As it relates to the direction of policy in the nearer term, Peruvian Central Bank President Julio Velarde said last week that the bank “stands ready to adjust their interest rate policy if the global economy worsens”. Peru, with a benchmark interest rate of 4.25%, is one of the many emerging market economies which have proactively hiked rates over the last year and have some dry gun powder to use in the event of an economic growth emergency. Peru’s Finance Ministry, led by Miguel Castilla, stated that it is also ready to chip in with a $5.6 billion contingency fund held at the central bank. We’re not sure if this fund intends to use excess FX reserves in a scheme similar to Argentina’s and Venezuela’s. If so, we find fault with this in that a) it’s hard to walk away once the spending spree begins; and b) it’s flat-out highly inflationary (unofficially, Argentine and, officially, Venezuelan CPI readings are both north of +25% YoY).

 

Argentina: Perhaps a major red flag and the key callout of the week for Argentina is that Argentinean deposit rates are climbing amid widespread declines in interest rates throughout the region. This is due to the phenomenon of Argentine investors/savers pulling pesos out of bank accounts and converting them into U.S. dollars, etc. amid record-breaking capital flight from the country. For reference, the 12.7% interest rate Argentine banks paid for 30-day deposits on Aug. 25 was indeed a two year high.

 

Elsewhere in the Argentine economy, Vice Presidential candidate and current Economy Minister Amado Boudou came out last week and confirmed that the country won’t accept an audit of its economic data and policies by the IMF, which typically does so annually with each of its member countries via its Article IV consultation. Reading between the lines, this is essentially the Argentine government admitting that the country’s official growth and inflation statistics – which have been widely disputed since the late President Nestor Kirchner replaced Indec employees with political appointees in 2007 – are,  in fact, subject to faulty reporting. This is something to keep in mind ahead of current President Cristina Fernandez de Kirchner’s likely second term and what the impact on actual (vs. reported) inflation would be in the event she pursues a meaningful currency devaluation.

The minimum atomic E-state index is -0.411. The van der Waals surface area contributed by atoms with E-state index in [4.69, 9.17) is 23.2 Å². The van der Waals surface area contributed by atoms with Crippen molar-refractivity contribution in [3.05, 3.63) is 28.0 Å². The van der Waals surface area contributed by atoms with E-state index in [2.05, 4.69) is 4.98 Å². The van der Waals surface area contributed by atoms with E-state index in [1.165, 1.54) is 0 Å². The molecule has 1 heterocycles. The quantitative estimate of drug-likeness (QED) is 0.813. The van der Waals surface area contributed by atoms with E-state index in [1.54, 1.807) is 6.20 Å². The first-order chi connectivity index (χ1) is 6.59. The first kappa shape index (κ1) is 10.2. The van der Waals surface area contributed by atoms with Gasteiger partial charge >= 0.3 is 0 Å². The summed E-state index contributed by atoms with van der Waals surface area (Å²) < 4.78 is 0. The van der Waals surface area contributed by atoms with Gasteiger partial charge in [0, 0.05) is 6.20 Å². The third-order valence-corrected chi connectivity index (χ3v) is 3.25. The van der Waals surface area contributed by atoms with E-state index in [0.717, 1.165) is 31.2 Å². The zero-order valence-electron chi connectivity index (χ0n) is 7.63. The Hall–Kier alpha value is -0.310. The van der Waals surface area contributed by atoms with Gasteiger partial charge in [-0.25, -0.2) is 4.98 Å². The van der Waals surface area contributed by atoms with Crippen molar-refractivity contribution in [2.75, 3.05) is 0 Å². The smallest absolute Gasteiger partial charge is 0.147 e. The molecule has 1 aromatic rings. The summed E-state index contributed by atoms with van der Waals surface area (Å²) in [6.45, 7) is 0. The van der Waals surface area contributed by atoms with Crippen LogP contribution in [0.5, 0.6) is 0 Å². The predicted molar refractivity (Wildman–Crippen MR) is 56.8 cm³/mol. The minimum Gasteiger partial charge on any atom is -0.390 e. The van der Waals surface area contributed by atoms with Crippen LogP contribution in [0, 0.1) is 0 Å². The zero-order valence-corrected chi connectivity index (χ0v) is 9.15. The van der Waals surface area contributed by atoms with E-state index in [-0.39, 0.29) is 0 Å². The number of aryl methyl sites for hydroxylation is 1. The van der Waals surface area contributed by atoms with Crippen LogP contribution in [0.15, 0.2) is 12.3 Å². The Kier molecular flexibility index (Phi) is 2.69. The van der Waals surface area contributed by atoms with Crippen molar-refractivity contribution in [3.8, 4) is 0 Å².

Darius Dale

Analyst


UA: Business Trend Update

Here’s a follow-up to our earlier note on UA. How is business? Here’s some charts showing both apparel and footwear point-of-sale info for UA. It would be unfair to say that it is getting clocked out there, because performance – broadly speaking – is fine. But when you end the prior quarter with inventories +74%, you need better than “fine”, you need “outstanding”. That’s not in the cards.

 

Versus last year, we’re seeing UA’s share gains in apparel continue to slide – to the point where the latest trends are actually down (we look at this data on a trailing 3-week basis).

 

Similarly, the company is seemingly not gaining traction in footwear. That’s no revelation to the Street at large. But the reality is that UA went out and hired Gene McCarthy – who we’ve thought to be among the best talent in the space – and after 25 months, they still have little to show for it (at least based on product quantity, quality and performance).

 

Will UA get Footwear right? Yes, we definitely think so. But the clock is ticking, and UA is running out of time where the Street will simply give them a pass simply because they have a killer brand. In other words, footwear will cost either time or money – and the Street has little tolerance for either.